Well, this was a fine mess. I mean after all, all I wanted was a nice cuppa. You know what I am talking about -- that lovely scented cup of tea that was like perfume on the tongue. Maybe have it with just a little a biscuit to chase away the rainy skies.
But now I was hurtling along the path and looking down on the world while a shadow covered the land. Not any shadow, but a dark inky bit of horror. Pretty much gagged me right away. But I get ahead of myself. Sorry.
It all started when that silly man came running in and snatched the china cup with my cooled tea out of my hand. I'd only just got my tea to the right temperature. Salivating, I'd raised the cup towards my mouth, anticipating the first sip, when the wind blew open the door of the café. The clatter stopped a few folks in their tracks but not me. I was quite content to savor my tea and find a biscuit while the weather raged outside.
There was a gust of rain chased by bits of leaves and twigs followed by that silly man. Imagine -- leaving the comforts of wherever he'd been clad just in his dark charcoal sweatpants and a wisp of a t-shirt? What was he thinking? The tie-dyed shirt was long past its prime. The scattered holes weren't artful fashion statements, but acquired through multiple washings and age. Not like the melted print of 'Make Love not War' hadn't already attested to the time factor. The man's looks were in no way accentuated with the hippy attire. He quite looked wretched and like he'd have his own personal aroma. And not one that I wished to experience, I must add.
His long white hair was plastered to his pale skull and streams of rainwater dripped from his knife-sharp nose. That just further accented his scraggly beard. The beard was unkempt and needed the attention of a good barber or hedge clippers -- at the least. His eyes were red rimmed and deeply sunken into his face. Exhaustion oozed from him like a patina hard earned and colored by desperation.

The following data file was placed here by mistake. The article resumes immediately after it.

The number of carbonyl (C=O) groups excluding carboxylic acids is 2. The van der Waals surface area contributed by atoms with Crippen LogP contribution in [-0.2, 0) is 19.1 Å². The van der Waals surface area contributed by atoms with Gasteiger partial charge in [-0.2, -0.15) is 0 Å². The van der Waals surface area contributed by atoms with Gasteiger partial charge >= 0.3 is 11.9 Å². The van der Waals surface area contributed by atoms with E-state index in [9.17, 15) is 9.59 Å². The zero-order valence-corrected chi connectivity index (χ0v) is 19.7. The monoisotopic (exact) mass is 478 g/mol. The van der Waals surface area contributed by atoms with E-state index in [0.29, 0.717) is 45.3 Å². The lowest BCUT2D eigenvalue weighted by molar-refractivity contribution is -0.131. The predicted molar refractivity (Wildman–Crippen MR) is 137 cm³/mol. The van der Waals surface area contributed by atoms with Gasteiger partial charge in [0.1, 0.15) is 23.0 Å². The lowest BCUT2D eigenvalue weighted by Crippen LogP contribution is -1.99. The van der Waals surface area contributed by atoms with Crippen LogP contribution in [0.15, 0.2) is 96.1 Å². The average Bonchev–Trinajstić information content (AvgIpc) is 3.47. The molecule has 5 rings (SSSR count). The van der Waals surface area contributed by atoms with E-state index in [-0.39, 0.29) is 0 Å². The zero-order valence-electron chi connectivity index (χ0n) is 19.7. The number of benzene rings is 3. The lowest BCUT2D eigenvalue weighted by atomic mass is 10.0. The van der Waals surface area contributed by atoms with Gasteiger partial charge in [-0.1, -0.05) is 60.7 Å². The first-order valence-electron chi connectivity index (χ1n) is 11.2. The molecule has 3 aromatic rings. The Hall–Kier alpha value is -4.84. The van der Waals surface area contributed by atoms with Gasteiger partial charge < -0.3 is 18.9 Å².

It was then his eyes found me and he dashed over, removing my teacup from my hands.
"This just won't do! Why are you still here? Hasn't anyone contacted you? This is so unbelievable! I mean how is it that you haven't left this cursed place?" I didn't know who he was, but he was certainly intense in his convictions.
"Excuse me," I edged away unsuccessfully. Most of the folks had resumed their own pursuits and were happy to see the vagrant taking an interest in me. Nobody valiantly rose to defend my honor. Not that it mattered since his hands were far stronger than ever expected and he easily hauled me upright and off my chair. He didn't take much time to put the cup down insomuch as he dropped it on the counter top and proceeded to yank me out of the café and directly into the vile weather. I was slapped in the face with the rain and tumbling leaves: everything I had been avoiding. I hated the bitter cold rivets of rain running down my face and tucking into every corner of my body. I shuddered.
"No, no excuses at all. Let's go. Hurry along now. There isn't much time." His fingers dug into my arm just above my elbow and I tried to pull away.
My shoes, stoutly sensible as they were, gave me no purchase as I tried to backpedal from him. He outweighed me by half again and was madly strong. I took a swing at his face with my purse and gagged when his face went wonky. Seriously off kilter with his nose cast off under his left eye and his ear just shoved inside the head. I concluded that this wasn't merely some random hippy.
"Oh, you are one of them."
I'd heard tell they were amok and causing problems. My umbrella wasn't with me since I'd hung it over the coat rack by the door along with my overcoat. To my further disgust he reached up with his free hand and readjusted his features. He wasn't horrid anymore but still the image was in my head.
"We must go off." He didn't argue but pushed a button on his belt and like that, I was suddenly airborne. My purse dangled freely as did ninety percent of my body. This was unexpected.
"Pardon me, but who are you and why are you taking me? I am not some mad scientist or famous personality." I spoke loudly over the sound of the wind and crackling of electricity. These aliens really were quite odd. The papers hadn't quite done them justice. I had read they only took famous or scientist sorts. I was upset I didn't have my umbrella. The weather was playing with my hair and I wasn't willing to risk a glance down to see what had come of my skirt.